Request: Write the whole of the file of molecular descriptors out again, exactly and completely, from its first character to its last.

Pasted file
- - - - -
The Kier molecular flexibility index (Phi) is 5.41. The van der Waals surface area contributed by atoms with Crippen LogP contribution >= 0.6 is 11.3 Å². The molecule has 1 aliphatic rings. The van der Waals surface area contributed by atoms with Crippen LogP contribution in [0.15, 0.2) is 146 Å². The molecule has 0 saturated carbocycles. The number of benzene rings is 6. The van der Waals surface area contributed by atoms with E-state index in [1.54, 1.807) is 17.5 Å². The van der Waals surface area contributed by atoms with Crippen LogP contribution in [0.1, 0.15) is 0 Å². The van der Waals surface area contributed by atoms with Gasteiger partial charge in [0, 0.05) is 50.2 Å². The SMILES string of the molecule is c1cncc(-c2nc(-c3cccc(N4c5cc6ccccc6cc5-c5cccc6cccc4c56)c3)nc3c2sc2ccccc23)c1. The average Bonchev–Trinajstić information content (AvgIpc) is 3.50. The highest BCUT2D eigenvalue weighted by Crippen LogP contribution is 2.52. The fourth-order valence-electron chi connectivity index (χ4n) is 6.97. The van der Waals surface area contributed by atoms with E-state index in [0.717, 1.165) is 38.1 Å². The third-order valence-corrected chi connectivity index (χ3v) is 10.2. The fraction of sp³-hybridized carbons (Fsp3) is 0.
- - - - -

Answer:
The Kier molecular flexibility index (Phi) is 5.41. The van der Waals surface area contributed by atoms with Crippen LogP contribution >= 0.6 is 11.3 Å². The molecule has 1 aliphatic rings. The van der Waals surface area contributed by atoms with Crippen LogP contribution in [0.15, 0.2) is 146 Å². The molecule has 0 saturated carbocycles. The number of benzene rings is 6. The van der Waals surface area contributed by atoms with E-state index in [1.54, 1.807) is 17.5 Å². The van der Waals surface area contributed by atoms with Crippen LogP contribution in [0.1, 0.15) is 0 Å². The van der Waals surface area contributed by atoms with Gasteiger partial charge in [0, 0.05) is 50.2 Å². The SMILES string of the molecule is c1cncc(-c2nc(-c3cccc(N4c5cc6ccccc6cc5-c5cccc6cccc4c56)c3)nc3c2sc2ccccc23)c1. The average Bonchev–Trinajstić information content (AvgIpc) is 3.50. The highest BCUT2D eigenvalue weighted by Crippen LogP contribution is 2.52. The fourth-order valence-electron chi connectivity index (χ4n) is 6.97. The van der Waals surface area contributed by atoms with E-state index in [0.717, 1.165) is 38.1 Å². The third-order valence-corrected chi connectivity index (χ3v) is 10.2. The fraction of sp³-hybridized carbons (Fsp3) is 0.